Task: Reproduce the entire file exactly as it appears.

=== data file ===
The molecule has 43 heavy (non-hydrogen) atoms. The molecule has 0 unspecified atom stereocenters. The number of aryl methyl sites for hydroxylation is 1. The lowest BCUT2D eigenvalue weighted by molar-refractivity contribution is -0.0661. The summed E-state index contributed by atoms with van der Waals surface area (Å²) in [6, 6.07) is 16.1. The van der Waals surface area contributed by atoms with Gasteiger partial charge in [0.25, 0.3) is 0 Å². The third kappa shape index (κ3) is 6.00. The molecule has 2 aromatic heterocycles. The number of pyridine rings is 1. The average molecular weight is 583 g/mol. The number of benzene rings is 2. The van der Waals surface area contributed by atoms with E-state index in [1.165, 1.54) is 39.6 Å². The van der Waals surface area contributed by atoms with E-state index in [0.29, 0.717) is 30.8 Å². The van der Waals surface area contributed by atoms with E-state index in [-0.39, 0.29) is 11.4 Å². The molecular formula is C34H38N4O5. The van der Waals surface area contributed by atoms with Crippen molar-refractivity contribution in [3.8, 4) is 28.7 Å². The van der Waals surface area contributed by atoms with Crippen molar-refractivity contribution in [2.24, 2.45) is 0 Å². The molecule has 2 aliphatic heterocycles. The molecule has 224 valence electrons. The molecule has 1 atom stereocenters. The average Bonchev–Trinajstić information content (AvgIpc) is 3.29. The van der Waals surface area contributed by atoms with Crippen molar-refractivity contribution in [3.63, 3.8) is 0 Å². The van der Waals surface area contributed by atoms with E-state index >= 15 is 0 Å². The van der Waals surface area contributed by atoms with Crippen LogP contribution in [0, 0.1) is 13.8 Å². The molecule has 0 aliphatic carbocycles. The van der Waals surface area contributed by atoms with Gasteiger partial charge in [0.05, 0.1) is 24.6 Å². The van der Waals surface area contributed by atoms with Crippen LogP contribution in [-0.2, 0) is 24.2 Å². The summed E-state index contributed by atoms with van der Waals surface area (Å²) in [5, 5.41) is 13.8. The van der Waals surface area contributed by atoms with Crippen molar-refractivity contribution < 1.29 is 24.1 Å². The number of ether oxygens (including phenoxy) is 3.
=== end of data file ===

The molecule has 43 heavy (non-hydrogen) atoms. The molecule has 0 unspecified atom stereocenters. The number of aryl methyl sites for hydroxylation is 1. The lowest BCUT2D eigenvalue weighted by molar-refractivity contribution is -0.0661. The summed E-state index contributed by atoms with van der Waals surface area (Å²) in [6, 6.07) is 16.1. The van der Waals surface area contributed by atoms with Gasteiger partial charge in [0.25, 0.3) is 0 Å². The third kappa shape index (κ3) is 6.00. The molecule has 2 aromatic heterocycles. The number of pyridine rings is 1. The average molecular weight is 583 g/mol. The number of benzene rings is 2. The van der Waals surface area contributed by atoms with E-state index in [1.165, 1.54) is 39.6 Å². The van der Waals surface area contributed by atoms with E-state index in [0.29, 0.717) is 30.8 Å². The van der Waals surface area contributed by atoms with E-state index in [-0.39, 0.29) is 11.4 Å². The molecular formula is C34H38N4O5. The van der Waals surface area contributed by atoms with Crippen molar-refractivity contribution in [3.8, 4) is 28.7 Å². The van der Waals surface area contributed by atoms with Crippen molar-refractivity contribution in [2.24, 2.45) is 0 Å². The molecule has 2 aliphatic heterocycles. The molecule has 224 valence electrons. The molecule has 1 atom stereocenters. The average Bonchev–Trinajstić information content (AvgIpc) is 3.29. The van der Waals surface area contributed by atoms with Crippen molar-refractivity contribution in [3.63, 3.8) is 0 Å². The van der Waals surface area contributed by atoms with E-state index >= 15 is 0 Å². The van der Waals surface area contributed by atoms with Crippen LogP contribution in [0, 0.1) is 13.8 Å². The molecule has 0 aliphatic carbocycles. The van der Waals surface area contributed by atoms with Gasteiger partial charge in [0.05, 0.1) is 24.6 Å². The van der Waals surface area contributed by atoms with Crippen LogP contribution in [-0.2, 0) is 24.2 Å². The summed E-state index contributed by atoms with van der Waals surface area (Å²) in [5, 5.41) is 13.8. The van der Waals surface area contributed by atoms with Crippen molar-refractivity contribution < 1.29 is 24.1 Å². The number of ether oxygens (including phenoxy) is 3.